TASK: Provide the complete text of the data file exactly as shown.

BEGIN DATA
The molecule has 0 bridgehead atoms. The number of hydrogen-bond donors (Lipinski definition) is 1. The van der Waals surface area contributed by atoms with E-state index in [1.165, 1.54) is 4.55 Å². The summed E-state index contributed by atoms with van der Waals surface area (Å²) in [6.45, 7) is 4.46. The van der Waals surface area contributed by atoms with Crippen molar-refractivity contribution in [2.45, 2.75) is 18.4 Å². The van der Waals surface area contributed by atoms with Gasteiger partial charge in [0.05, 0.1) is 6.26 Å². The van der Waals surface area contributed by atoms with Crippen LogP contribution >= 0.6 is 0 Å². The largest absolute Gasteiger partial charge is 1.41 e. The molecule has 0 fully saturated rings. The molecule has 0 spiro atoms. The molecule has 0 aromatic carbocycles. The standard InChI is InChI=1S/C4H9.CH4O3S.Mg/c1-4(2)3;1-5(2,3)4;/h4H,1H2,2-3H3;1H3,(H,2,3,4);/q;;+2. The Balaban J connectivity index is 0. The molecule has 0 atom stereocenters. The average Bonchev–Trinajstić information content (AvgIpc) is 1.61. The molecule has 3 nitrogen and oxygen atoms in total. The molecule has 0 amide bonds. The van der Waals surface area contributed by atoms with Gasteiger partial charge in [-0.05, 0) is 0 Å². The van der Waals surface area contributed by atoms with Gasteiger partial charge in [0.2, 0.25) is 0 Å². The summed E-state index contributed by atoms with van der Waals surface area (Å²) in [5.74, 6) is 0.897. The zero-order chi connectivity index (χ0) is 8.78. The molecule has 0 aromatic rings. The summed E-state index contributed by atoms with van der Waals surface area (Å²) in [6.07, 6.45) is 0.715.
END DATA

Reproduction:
The molecule has 0 bridgehead atoms. The number of hydrogen-bond donors (Lipinski definition) is 1. The van der Waals surface area contributed by atoms with E-state index in [1.165, 1.54) is 4.55 Å². The summed E-state index contributed by atoms with van der Waals surface area (Å²) in [6.45, 7) is 4.46. The van der Waals surface area contributed by atoms with Crippen molar-refractivity contribution in [2.45, 2.75) is 18.4 Å². The van der Waals surface area contributed by atoms with Gasteiger partial charge in [0.05, 0.1) is 6.26 Å². The van der Waals surface area contributed by atoms with Crippen LogP contribution >= 0.6 is 0 Å². The largest absolute Gasteiger partial charge is 1.41 e. The molecule has 0 fully saturated rings. The molecule has 0 spiro atoms. The molecule has 0 aromatic carbocycles. The standard InChI is InChI=1S/C4H9.CH4O3S.Mg/c1-4(2)3;1-5(2,3)4;/h4H,1H2,2-3H3;1H3,(H,2,3,4);/q;;+2. The Balaban J connectivity index is 0. The molecule has 0 atom stereocenters. The average Bonchev–Trinajstić information content (AvgIpc) is 1.61. The molecule has 3 nitrogen and oxygen atoms in total. The molecule has 0 amide bonds. The van der Waals surface area contributed by atoms with Gasteiger partial charge in [-0.05, 0) is 0 Å². The van der Waals surface area contributed by atoms with Gasteiger partial charge in [0.2, 0.25) is 0 Å². The summed E-state index contributed by atoms with van der Waals surface area (Å²) in [5.74, 6) is 0.897. The zero-order chi connectivity index (χ0) is 8.78. The molecule has 0 aromatic rings. The summed E-state index contributed by atoms with van der Waals surface area (Å²) in [6.07, 6.45) is 0.715.